Famous for being called the “Pearl of the Mediterranean,” the captivating Alexandria will fascinate you with its mix of history and modernity. Although very little remains of the old city, Alexandria still retains its Mediterranean ambience and old European residence houses, combined with old cafes and Greco Roman monuments. The Catacombs of Kom-El-Shouqafa, the underwater ruins of Montazah and Maamoura and the city’s vibrant arts scene make Alexandria a great sightseeing destination. Abu-Al-Abas Al-Mursi mosque and the Coptic Cathedral of St. Mark are also sights to behold.
Alexandria, the city created by Alexander the Great in 333BCE and with a history very different from any of the other cities in Egypt. When this famous Macedonian (the Greek state, not the former Yugoslav country) was en route to visit the Oracle Temple of Amun at the Siwa oasis he stopped overnight at the village of “Re-qdt” (its Greek name is “Racotis”) between the Mediterranean Sea and the Lake of Mariott (its location today is the area of Tel Bab Sadrah or Karmouz). Alexander decided that this was to be the spot where a great city would be built and charged one of his architects, Dinocratis, to build it.
The beauty and cosmopolitanism of Alexandria inspired great authors such as the British novelist E.M. Forster, the Greek poet Constantine Cavafy who respectively lived in Alexandria in the early and late 19th century, and Lawrence Durrell who lived and wrote about the city during World War II.
The Alexandrian coastline extends on no less than 70 km, from the north-western side of the Nile delta to Mariout Lake in the east. The coast is dotted with beautiful bays and harbours, such as Abu-Qir and the crescent-shaped Alexandrian Eastern Harbour which is overlooked by the majestic Qaitbay Fortress. The Cornice in Alexandria is a treat during both summer and winter. Starting from Ras El Tin and stretching all the way to Montazah you can enjoy spectacular view of the White Mediterranean. The Cornice was developed in the 1930s and further developments were made to it in the early 1990s.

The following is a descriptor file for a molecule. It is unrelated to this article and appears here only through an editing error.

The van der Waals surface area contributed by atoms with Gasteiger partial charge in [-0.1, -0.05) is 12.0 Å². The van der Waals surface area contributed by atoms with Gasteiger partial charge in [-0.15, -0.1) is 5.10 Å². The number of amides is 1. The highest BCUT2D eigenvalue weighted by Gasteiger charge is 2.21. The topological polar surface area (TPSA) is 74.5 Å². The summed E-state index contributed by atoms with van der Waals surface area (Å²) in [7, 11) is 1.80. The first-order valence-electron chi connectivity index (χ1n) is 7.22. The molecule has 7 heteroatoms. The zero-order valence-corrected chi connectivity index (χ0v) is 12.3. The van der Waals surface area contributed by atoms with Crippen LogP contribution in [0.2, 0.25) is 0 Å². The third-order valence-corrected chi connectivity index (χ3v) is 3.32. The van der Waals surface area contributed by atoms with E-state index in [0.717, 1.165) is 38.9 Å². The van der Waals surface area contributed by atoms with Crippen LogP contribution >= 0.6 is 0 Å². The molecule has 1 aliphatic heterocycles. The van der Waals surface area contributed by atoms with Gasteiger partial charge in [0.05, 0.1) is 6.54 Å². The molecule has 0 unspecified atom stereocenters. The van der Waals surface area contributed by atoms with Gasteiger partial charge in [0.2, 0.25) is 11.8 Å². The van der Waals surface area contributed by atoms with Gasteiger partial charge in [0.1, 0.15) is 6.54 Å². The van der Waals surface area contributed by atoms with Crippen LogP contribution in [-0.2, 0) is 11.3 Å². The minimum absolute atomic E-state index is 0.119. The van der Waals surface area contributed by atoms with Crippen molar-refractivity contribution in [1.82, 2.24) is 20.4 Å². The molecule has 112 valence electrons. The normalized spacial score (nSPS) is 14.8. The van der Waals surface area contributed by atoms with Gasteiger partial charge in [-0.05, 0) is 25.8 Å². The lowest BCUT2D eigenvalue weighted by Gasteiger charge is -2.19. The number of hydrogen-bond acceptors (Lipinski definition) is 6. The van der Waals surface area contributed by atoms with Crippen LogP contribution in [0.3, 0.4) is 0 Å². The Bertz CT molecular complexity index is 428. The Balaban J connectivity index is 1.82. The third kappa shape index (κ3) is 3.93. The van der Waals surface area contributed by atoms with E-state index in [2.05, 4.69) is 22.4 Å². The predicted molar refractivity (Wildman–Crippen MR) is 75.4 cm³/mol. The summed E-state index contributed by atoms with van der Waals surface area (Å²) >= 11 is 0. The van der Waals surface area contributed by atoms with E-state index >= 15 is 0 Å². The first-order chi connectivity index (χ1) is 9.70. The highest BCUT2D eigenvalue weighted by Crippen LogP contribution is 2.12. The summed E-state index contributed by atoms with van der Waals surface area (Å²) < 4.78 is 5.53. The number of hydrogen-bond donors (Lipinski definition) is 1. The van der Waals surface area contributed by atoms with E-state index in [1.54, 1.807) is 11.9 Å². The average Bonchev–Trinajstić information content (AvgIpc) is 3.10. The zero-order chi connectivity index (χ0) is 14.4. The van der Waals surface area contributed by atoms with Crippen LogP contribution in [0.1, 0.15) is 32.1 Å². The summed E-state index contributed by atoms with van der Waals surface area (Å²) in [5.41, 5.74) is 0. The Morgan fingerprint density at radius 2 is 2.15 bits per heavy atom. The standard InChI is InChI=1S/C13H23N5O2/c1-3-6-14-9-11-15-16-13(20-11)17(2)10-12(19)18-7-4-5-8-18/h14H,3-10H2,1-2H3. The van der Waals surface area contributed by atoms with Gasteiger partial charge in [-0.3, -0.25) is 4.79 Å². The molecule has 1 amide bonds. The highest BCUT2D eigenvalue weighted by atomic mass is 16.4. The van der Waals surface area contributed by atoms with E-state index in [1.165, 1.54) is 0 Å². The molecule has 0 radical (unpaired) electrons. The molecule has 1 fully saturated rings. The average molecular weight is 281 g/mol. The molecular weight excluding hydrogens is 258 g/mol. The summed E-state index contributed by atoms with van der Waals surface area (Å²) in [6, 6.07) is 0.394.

Beaches stretch along the coast from Maamoura in the east and all the way to the Agamy beach west of Alexandria.
If you have time, do not forget to explore the nearby destinations of Borg El-Arab (where the main airport is located) and Abu-Mina. Both are about 50 km away from the city and home to interesting historical sites (St. Mena Monastery, and the Roman Necropolis in Borg El-Arab) and touristic resorts (the Hilton Borg El-Arab, and Golden Beach).
The temperate Mediterranean climate in Alexandria insures cooler summers and warmer winters than in other parts of Egypt. While winters are mostly rainy with temperatures ranging between 10 and 20°C, summers are renowned for the refreshing sea breeze, with temperatures between 22 and 34°C.
Location of Alexandria:
Alexandria is situated on the Mediterranean coast of Egypt, 179Km (111 miles) north of Cairo. It is Egypt’s second largest city, behind Cairo, but is sadly overlooked by tourists. It is accessible by many ways:
Alexandria International Airport or El Nouzha Airport is located 7Km (4 miles) southeast of the city centre. It offers services to domestic destinations within Egypt and cities across the Arab world. EgyptAir is the largest airline at the airport, operating over 50 weekly domestic and regional flights.
The future of El Nouzha was in doubt with the opening of Borg El Arab Airport, however in early 2010 the Egyptian Ministry of Civil Aviation announced major plans to overhaul the airport and its facilities to ensure its future as one of the two commercial airports for Alexandria and Nile Delta region. The airport will be closed to commercial operations by late 2011 for major renovation and all traffic transferred to Borg El Arab Airport, Alexandria’s second airport. The renovation project is expected to cost US$120 million which will include lengthening the main runway (04/22) by an additional 750m and the construction of a new passenger terminal to replace the existing ageing facility. The airport will be closed down for two years to implement the expansion project and development.
Alexandria is the northern terminus for the line which runs through Cairo to Aswan and the service to Cairo is extremely good. Services are also available to Marsa Matruh, via El-Alamein, and Port Said.
Alexandria has a huge road network connecting it with towns to the east, the west, and south towards Cairo, including the myriad of towns in the Delta region. Cairo is reached by 2 main highways: The Desert Road and the Agricultural Road. Both are very busy with the former being 6-8 lanes wide.
Alexandria has a major seaport which is a popular stopping point for ocean going cruises and many visitors experience Egypt by arriving here.
What you Should Visit in & Around Alexandria?
The Catacombs (Kom El Shoqafa)
The Library of Alexandria
The National Museum of Alexandria
The Roman Amphitheatre
Wadi El Natron